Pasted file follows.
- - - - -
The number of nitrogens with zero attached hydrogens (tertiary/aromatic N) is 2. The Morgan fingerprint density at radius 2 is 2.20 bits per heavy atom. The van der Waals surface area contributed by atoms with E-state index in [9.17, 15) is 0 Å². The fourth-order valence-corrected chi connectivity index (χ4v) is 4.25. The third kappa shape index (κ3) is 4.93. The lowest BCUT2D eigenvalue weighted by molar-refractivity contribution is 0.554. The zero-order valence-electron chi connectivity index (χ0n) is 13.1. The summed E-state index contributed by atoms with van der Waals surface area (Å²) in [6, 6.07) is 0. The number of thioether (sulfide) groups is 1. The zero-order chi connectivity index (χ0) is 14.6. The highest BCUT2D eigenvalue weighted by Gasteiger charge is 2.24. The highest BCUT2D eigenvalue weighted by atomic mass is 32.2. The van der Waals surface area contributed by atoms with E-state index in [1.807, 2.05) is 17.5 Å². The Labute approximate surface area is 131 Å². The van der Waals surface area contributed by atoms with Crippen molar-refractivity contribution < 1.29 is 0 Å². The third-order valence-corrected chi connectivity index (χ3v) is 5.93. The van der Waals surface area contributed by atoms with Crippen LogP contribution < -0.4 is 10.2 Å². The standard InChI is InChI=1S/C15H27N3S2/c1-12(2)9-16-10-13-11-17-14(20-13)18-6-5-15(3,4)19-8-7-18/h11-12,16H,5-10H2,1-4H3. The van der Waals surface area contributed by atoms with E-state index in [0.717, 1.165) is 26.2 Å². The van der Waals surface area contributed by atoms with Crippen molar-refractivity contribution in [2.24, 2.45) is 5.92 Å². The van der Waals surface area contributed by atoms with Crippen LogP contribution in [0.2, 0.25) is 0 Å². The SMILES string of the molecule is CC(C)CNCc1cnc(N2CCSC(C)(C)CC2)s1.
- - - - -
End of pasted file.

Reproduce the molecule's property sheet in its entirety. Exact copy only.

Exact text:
The number of nitrogens with zero attached hydrogens (tertiary/aromatic N) is 2. The Morgan fingerprint density at radius 2 is 2.20 bits per heavy atom. The van der Waals surface area contributed by atoms with E-state index in [9.17, 15) is 0 Å². The fourth-order valence-corrected chi connectivity index (χ4v) is 4.25. The third kappa shape index (κ3) is 4.93. The lowest BCUT2D eigenvalue weighted by molar-refractivity contribution is 0.554. The zero-order valence-electron chi connectivity index (χ0n) is 13.1. The summed E-state index contributed by atoms with van der Waals surface area (Å²) in [6, 6.07) is 0. The number of thioether (sulfide) groups is 1. The zero-order chi connectivity index (χ0) is 14.6. The highest BCUT2D eigenvalue weighted by Gasteiger charge is 2.24. The highest BCUT2D eigenvalue weighted by atomic mass is 32.2. The van der Waals surface area contributed by atoms with E-state index in [1.807, 2.05) is 17.5 Å². The Labute approximate surface area is 131 Å². The van der Waals surface area contributed by atoms with Crippen molar-refractivity contribution < 1.29 is 0 Å². The third-order valence-corrected chi connectivity index (χ3v) is 5.93. The van der Waals surface area contributed by atoms with Crippen LogP contribution < -0.4 is 10.2 Å². The standard InChI is InChI=1S/C15H27N3S2/c1-12(2)9-16-10-13-11-17-14(20-13)18-6-5-15(3,4)19-8-7-18/h11-12,16H,5-10H2,1-4H3. The van der Waals surface area contributed by atoms with E-state index in [0.717, 1.165) is 26.2 Å². The van der Waals surface area contributed by atoms with Crippen molar-refractivity contribution in [2.24, 2.45) is 5.92 Å². The van der Waals surface area contributed by atoms with Crippen LogP contribution in [0.2, 0.25) is 0 Å². The SMILES string of the molecule is CC(C)CNCc1cnc(N2CCSC(C)(C)CC2)s1.